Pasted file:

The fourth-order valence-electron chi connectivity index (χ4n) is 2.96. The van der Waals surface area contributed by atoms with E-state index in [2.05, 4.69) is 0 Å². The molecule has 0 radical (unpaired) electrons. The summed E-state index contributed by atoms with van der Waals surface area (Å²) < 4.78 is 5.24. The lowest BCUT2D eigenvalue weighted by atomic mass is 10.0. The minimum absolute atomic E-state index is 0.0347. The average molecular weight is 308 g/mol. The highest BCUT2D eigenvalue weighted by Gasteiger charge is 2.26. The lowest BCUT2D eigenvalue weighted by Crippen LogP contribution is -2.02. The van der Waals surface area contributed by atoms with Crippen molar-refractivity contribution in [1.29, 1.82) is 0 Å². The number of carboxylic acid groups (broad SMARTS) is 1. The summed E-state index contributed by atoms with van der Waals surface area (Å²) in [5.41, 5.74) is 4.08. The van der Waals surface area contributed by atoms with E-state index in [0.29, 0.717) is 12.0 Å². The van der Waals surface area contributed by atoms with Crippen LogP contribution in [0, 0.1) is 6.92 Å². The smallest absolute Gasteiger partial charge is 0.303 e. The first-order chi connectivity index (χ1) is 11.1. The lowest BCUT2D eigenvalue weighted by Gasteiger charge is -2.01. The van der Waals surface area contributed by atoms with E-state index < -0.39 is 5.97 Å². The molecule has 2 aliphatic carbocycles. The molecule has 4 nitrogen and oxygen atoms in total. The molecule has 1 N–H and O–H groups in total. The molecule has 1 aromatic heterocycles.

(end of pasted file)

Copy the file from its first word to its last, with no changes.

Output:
The fourth-order valence-electron chi connectivity index (χ4n) is 2.96. The van der Waals surface area contributed by atoms with E-state index in [2.05, 4.69) is 0 Å². The molecule has 0 radical (unpaired) electrons. The summed E-state index contributed by atoms with van der Waals surface area (Å²) < 4.78 is 5.24. The lowest BCUT2D eigenvalue weighted by atomic mass is 10.0. The minimum absolute atomic E-state index is 0.0347. The average molecular weight is 308 g/mol. The highest BCUT2D eigenvalue weighted by Gasteiger charge is 2.26. The lowest BCUT2D eigenvalue weighted by Crippen LogP contribution is -2.02. The van der Waals surface area contributed by atoms with Crippen molar-refractivity contribution in [1.29, 1.82) is 0 Å². The number of carboxylic acid groups (broad SMARTS) is 1. The summed E-state index contributed by atoms with van der Waals surface area (Å²) in [5.41, 5.74) is 4.08. The van der Waals surface area contributed by atoms with E-state index in [0.29, 0.717) is 12.0 Å². The van der Waals surface area contributed by atoms with Crippen LogP contribution in [0, 0.1) is 6.92 Å². The smallest absolute Gasteiger partial charge is 0.303 e. The first-order chi connectivity index (χ1) is 11.1. The lowest BCUT2D eigenvalue weighted by Gasteiger charge is -2.01. The van der Waals surface area contributed by atoms with E-state index < -0.39 is 5.97 Å². The molecule has 2 aliphatic carbocycles. The molecule has 4 nitrogen and oxygen atoms in total. The molecule has 1 N–H and O–H groups in total. The molecule has 1 aromatic heterocycles.